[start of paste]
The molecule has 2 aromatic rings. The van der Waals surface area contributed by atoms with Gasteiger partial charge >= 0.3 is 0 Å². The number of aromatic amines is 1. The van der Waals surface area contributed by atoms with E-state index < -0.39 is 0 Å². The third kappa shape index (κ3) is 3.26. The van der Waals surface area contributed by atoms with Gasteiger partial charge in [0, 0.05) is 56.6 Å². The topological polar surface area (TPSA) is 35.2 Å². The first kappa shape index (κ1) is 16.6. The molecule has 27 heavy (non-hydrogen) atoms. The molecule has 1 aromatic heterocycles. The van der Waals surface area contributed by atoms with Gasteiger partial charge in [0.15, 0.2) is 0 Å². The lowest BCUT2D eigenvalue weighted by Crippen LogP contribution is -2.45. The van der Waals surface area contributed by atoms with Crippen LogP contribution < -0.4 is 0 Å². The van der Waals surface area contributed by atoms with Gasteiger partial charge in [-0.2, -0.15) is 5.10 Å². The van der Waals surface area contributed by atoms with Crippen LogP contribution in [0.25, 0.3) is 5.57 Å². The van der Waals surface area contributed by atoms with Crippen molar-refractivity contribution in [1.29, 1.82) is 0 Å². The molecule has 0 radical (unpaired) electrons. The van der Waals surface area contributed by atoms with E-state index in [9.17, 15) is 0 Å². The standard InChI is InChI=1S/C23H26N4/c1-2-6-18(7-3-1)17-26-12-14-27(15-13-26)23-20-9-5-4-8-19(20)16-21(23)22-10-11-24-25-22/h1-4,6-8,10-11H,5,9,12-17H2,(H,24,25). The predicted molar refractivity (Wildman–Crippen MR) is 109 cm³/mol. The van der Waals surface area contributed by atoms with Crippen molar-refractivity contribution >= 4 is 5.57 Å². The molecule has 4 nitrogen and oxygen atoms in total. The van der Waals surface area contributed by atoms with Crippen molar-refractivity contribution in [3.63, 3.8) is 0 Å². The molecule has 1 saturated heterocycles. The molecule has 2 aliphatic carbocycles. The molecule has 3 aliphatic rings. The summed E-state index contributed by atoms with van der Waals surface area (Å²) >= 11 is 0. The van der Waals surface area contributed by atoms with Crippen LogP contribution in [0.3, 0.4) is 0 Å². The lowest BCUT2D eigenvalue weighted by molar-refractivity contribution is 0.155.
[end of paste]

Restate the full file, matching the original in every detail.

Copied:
The molecule has 2 aromatic rings. The van der Waals surface area contributed by atoms with Gasteiger partial charge >= 0.3 is 0 Å². The number of aromatic amines is 1. The van der Waals surface area contributed by atoms with E-state index < -0.39 is 0 Å². The third kappa shape index (κ3) is 3.26. The van der Waals surface area contributed by atoms with Gasteiger partial charge in [0, 0.05) is 56.6 Å². The topological polar surface area (TPSA) is 35.2 Å². The first kappa shape index (κ1) is 16.6. The molecule has 27 heavy (non-hydrogen) atoms. The molecule has 1 aromatic heterocycles. The van der Waals surface area contributed by atoms with Gasteiger partial charge in [0.15, 0.2) is 0 Å². The lowest BCUT2D eigenvalue weighted by Crippen LogP contribution is -2.45. The van der Waals surface area contributed by atoms with Crippen LogP contribution < -0.4 is 0 Å². The van der Waals surface area contributed by atoms with Gasteiger partial charge in [-0.2, -0.15) is 5.10 Å². The van der Waals surface area contributed by atoms with Crippen LogP contribution in [0.25, 0.3) is 5.57 Å². The van der Waals surface area contributed by atoms with Crippen molar-refractivity contribution in [1.29, 1.82) is 0 Å². The molecule has 0 radical (unpaired) electrons. The van der Waals surface area contributed by atoms with E-state index in [9.17, 15) is 0 Å². The standard InChI is InChI=1S/C23H26N4/c1-2-6-18(7-3-1)17-26-12-14-27(15-13-26)23-20-9-5-4-8-19(20)16-21(23)22-10-11-24-25-22/h1-4,6-8,10-11H,5,9,12-17H2,(H,24,25). The predicted molar refractivity (Wildman–Crippen MR) is 109 cm³/mol. The van der Waals surface area contributed by atoms with Crippen molar-refractivity contribution >= 4 is 5.57 Å². The molecule has 4 nitrogen and oxygen atoms in total. The van der Waals surface area contributed by atoms with Crippen molar-refractivity contribution in [3.63, 3.8) is 0 Å². The molecule has 1 saturated heterocycles. The molecule has 2 aliphatic carbocycles. The molecule has 3 aliphatic rings. The summed E-state index contributed by atoms with van der Waals surface area (Å²) >= 11 is 0. The van der Waals surface area contributed by atoms with Crippen LogP contribution in [0.3, 0.4) is 0 Å². The lowest BCUT2D eigenvalue weighted by molar-refractivity contribution is 0.155.